The outlook for Florida turned suddenly dire as Hurricane Michael formed off the coast of Cuba early Monday carrying predictions of a major Category 3 landfall in the Florida Panhandle.
Standing inside the Pasco County Emergency Operations Center, Gov. Rick Scott called it potentially "the most destructive storm to hit the Florida Panhandle in decades."
"Hurricane Michael is a massive storm that could bring total devastation to parts of our state, especially the Panhandle," Scott said. "There's no excuse, you've got to keep your families safe."
Forecasters expect the storm to pass well west of Tampa Bay but carry the potential for 2 to 4 feet of storm surge — similar to the amount brought in by Hurricane Irma last year. Further north, the forecast calls for 8 to 12 feet of surge in the Big Bend area, along with catastrophic winds above 110 mph, where it is expected to make landfall late Wednesday.
Wes Maul, director of the state Division of Emergency Management, said officials are preparing like Hurricane Michael could reach Category 4 status before making landfall. It is expected to intensify as it passes over the warm Gulf of Mexico on its approach to the Panhandle.
The National Weather Service issued a hurricane warning from the Alabama-Florida border to the Suwannee River. A Tropical Storm Watch covered the area from the Chassahowitzka River to Anna Maria Island, including Tampa Bay.
A storm surge warning was in effect from Okaloosa/Walton county line to the Anclote River on the Pasco/Pinellas county line, according to the Weather Service, while most of Tampa Bay remained under a storm surge watch.
The governor declared a state of emergency, which included Tampa Bay, and he said he asked President Donald Trump to declare a pre-landfall disaster to free up federal resources. Scott additionally activated 1,250 National Guardsmen and said he would waive tolls for residents heeding evacuation orders.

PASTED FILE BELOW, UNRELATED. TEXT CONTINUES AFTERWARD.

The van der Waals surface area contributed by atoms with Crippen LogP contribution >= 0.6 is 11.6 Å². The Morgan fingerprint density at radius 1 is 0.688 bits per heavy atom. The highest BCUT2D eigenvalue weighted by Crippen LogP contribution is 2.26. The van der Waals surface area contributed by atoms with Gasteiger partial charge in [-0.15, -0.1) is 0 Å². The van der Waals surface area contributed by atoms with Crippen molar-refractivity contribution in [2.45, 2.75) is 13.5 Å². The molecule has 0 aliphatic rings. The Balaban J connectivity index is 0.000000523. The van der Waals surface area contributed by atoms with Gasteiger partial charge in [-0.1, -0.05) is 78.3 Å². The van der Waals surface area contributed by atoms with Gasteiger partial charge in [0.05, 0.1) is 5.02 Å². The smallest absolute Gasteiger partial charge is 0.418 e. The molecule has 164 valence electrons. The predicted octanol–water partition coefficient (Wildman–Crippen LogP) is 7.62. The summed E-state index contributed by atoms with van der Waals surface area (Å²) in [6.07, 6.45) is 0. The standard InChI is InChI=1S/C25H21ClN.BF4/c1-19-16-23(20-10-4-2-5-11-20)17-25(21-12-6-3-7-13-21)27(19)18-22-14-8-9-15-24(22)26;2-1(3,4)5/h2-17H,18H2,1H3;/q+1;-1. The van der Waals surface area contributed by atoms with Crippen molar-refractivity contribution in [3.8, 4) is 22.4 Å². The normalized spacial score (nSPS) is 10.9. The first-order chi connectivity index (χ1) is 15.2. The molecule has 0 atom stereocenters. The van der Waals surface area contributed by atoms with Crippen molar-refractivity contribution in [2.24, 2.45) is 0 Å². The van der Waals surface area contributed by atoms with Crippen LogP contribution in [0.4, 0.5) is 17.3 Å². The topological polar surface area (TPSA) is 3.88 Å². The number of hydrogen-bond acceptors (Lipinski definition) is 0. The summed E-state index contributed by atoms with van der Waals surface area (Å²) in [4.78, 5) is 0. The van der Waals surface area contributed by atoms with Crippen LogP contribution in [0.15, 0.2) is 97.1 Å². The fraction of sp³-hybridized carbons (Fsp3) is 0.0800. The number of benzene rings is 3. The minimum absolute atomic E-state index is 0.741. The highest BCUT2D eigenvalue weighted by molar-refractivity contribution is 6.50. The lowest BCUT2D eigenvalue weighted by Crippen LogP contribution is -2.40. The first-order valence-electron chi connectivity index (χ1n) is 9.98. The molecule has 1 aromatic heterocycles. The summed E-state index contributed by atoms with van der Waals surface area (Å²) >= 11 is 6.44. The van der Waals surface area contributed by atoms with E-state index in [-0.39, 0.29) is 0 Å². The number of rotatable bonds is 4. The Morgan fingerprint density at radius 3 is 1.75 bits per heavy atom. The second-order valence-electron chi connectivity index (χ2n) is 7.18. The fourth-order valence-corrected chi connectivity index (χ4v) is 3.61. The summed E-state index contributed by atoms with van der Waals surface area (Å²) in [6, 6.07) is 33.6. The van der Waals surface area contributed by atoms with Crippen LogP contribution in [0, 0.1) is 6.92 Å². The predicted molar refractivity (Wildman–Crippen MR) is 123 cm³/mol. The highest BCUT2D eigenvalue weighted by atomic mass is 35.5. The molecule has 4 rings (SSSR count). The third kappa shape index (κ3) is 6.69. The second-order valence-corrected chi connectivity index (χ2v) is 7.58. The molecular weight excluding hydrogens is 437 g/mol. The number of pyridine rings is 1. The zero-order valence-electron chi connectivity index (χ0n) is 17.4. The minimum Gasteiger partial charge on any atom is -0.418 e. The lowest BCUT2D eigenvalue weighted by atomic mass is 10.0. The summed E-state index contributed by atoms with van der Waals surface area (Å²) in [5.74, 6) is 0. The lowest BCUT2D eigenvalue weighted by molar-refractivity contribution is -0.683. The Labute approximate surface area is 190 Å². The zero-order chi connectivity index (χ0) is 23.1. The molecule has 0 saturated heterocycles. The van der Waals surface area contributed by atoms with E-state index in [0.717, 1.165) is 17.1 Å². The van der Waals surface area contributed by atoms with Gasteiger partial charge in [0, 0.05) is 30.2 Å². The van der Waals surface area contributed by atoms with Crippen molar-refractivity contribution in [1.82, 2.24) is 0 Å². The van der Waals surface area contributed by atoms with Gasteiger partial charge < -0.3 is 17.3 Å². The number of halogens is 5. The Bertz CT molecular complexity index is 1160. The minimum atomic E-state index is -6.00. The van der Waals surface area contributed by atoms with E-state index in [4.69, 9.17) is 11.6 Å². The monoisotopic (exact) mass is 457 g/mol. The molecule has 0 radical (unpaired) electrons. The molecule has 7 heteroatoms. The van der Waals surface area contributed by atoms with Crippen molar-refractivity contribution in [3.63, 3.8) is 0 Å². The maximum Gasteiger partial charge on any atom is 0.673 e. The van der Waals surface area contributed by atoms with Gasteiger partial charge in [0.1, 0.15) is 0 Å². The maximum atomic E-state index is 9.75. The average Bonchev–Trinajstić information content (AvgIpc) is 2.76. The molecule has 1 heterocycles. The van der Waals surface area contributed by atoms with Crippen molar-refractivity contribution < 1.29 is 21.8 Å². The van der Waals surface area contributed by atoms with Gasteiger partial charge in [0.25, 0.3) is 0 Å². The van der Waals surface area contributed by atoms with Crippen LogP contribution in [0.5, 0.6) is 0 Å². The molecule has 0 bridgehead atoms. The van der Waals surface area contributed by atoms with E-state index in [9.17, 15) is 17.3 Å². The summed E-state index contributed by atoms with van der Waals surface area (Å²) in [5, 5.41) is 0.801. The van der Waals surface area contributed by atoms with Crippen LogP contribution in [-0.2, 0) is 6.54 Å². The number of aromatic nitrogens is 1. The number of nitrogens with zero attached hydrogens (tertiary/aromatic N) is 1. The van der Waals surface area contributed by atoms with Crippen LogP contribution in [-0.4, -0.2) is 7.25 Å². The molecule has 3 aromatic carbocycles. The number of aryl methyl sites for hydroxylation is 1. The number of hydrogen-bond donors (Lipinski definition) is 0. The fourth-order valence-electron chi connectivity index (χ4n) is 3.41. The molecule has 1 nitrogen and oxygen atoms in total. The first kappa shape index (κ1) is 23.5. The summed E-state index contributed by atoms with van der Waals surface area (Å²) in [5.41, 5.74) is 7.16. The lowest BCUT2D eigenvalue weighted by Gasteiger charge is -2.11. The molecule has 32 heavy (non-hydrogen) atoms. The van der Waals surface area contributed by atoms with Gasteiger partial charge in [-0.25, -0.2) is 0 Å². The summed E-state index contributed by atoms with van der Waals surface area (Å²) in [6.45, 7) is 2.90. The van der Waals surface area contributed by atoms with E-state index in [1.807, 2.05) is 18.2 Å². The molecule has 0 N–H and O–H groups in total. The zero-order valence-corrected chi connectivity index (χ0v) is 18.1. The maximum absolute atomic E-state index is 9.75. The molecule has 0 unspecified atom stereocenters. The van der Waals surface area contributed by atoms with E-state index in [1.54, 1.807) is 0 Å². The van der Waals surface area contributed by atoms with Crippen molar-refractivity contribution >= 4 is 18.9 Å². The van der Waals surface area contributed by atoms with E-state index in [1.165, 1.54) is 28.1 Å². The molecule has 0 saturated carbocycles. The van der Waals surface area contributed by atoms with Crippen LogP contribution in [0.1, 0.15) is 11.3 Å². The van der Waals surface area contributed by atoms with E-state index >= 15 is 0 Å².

As of 8 p.m. Monday, the National Hurricane Center reported, Hurricane Michael had maximum sustained winds of 85 mph and was about 60 miles northwest of Cuba. It had come together rapidly over the previous 24 hours, forecasters said, emerging from Central America instead of blowing a long course across the Atlantic Ocean.
"Yesterday at this time it was still a tropical depression, and now it's a hurricane," Phil Klotzbach, a hurricane researcher at Colorado State University, said late Monday morning. "And they're forecasting a major hurricane by this time tomorrow."
The storm was moving north about 12 mph, according to the Hurricane Center.
Jeff Masters, co-founder of Weather Underground, said water temperatures along its potential path were 84 to 86 degrees, providing ample energy for Hurricane Michael to strengthen. The forecast track is fairly set, he said.
"It's going to be the Florida Panhandle," Masters said. "The models are in pretty good agreement."
Masters compared Hurricane Michael's course to Hurricane Dennis, a Category 3 storm that hit near the Florida-Alabama border in 2005. It caused 42 deaths, according to Weather Underground, and caused more than $2.5 billion in damage.
Insurance companies Monday began to brace for the storm, bringing a pause to the writing of new homeowners insurance policies until the warning is lifted, as is standard before natural disasters. The Personal Insurance Federation of Florida, an industry group in the state, recommended that homeowners review their policies and write down any significant phone numbers in case power is out after landfall.
"If a storm damages your home, call your insurance agent or company first," said Samantha Sexton, vice president of legislative and regulatory affairs for the Federation. "Do not fall prey to some of the shady vendors who knock on doors promising free roofs or other quick repairs."
Florida State University and Leon County schools plan to close Tuesday through Friday, and the Citrus County School District announced school would be closed Tuesday.
Tyndall Air Force Base, near Panama City, planned to evacuate its fleet of F-22 Raptor fighter jets and T-38 Talon trainers, said base spokesman Don Arias.
Officials at MacDill Air Force Base, in Tampa, said they were also monitoring the storm but have not changed anything with base operations. Leaders around Tampa Bay were keeping any eye on forecasts for Hurricane Michael but hoping to be spared.
"The majority of impacts on our area will be Tuesday night and Wednesday," said Paul Close, a meteorologist with the National Weather Service office in Ruskin. "The potentially worst impact will be the storm surge."
Times staff writers Josh Solomon, Suhauna Hussain, Howard Altman, Malena Carollo, Emily L. Mahoney, Carl Lisciandrello, Devin Rodriguez and Langston Taylor contributed to this report. Contact Zachary T. Sampson at email@example.com or (727) 893-8804. Follow @ZackSampson.